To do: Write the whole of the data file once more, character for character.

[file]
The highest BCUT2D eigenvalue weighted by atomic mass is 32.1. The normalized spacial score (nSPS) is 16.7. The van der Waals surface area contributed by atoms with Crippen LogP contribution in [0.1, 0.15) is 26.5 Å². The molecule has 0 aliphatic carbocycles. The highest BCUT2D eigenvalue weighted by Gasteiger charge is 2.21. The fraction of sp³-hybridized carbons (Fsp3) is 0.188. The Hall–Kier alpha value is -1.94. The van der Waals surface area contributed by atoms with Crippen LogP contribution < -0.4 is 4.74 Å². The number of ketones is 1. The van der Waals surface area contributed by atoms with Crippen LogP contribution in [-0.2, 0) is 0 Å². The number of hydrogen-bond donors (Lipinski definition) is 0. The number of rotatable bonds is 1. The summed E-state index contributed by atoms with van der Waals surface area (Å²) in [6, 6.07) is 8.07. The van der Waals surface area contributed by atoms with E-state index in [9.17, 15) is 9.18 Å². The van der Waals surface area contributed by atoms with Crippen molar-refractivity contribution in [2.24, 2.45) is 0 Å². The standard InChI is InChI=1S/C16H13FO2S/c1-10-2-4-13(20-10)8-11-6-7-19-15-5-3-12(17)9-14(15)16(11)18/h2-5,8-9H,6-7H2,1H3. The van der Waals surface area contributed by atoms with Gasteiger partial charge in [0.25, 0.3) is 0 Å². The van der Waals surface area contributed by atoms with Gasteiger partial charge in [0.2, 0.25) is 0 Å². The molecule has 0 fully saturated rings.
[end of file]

The highest BCUT2D eigenvalue weighted by atomic mass is 32.1. The normalized spacial score (nSPS) is 16.7. The van der Waals surface area contributed by atoms with Crippen LogP contribution in [0.1, 0.15) is 26.5 Å². The molecule has 0 aliphatic carbocycles. The highest BCUT2D eigenvalue weighted by Gasteiger charge is 2.21. The fraction of sp³-hybridized carbons (Fsp3) is 0.188. The Hall–Kier alpha value is -1.94. The van der Waals surface area contributed by atoms with Crippen LogP contribution < -0.4 is 4.74 Å². The number of ketones is 1. The van der Waals surface area contributed by atoms with Crippen LogP contribution in [-0.2, 0) is 0 Å². The number of hydrogen-bond donors (Lipinski definition) is 0. The number of rotatable bonds is 1. The summed E-state index contributed by atoms with van der Waals surface area (Å²) in [6, 6.07) is 8.07. The van der Waals surface area contributed by atoms with E-state index in [9.17, 15) is 9.18 Å². The van der Waals surface area contributed by atoms with Crippen molar-refractivity contribution in [2.24, 2.45) is 0 Å². The standard InChI is InChI=1S/C16H13FO2S/c1-10-2-4-13(20-10)8-11-6-7-19-15-5-3-12(17)9-14(15)16(11)18/h2-5,8-9H,6-7H2,1H3. The van der Waals surface area contributed by atoms with Gasteiger partial charge in [0.25, 0.3) is 0 Å². The van der Waals surface area contributed by atoms with Gasteiger partial charge in [0.2, 0.25) is 0 Å². The molecule has 0 fully saturated rings.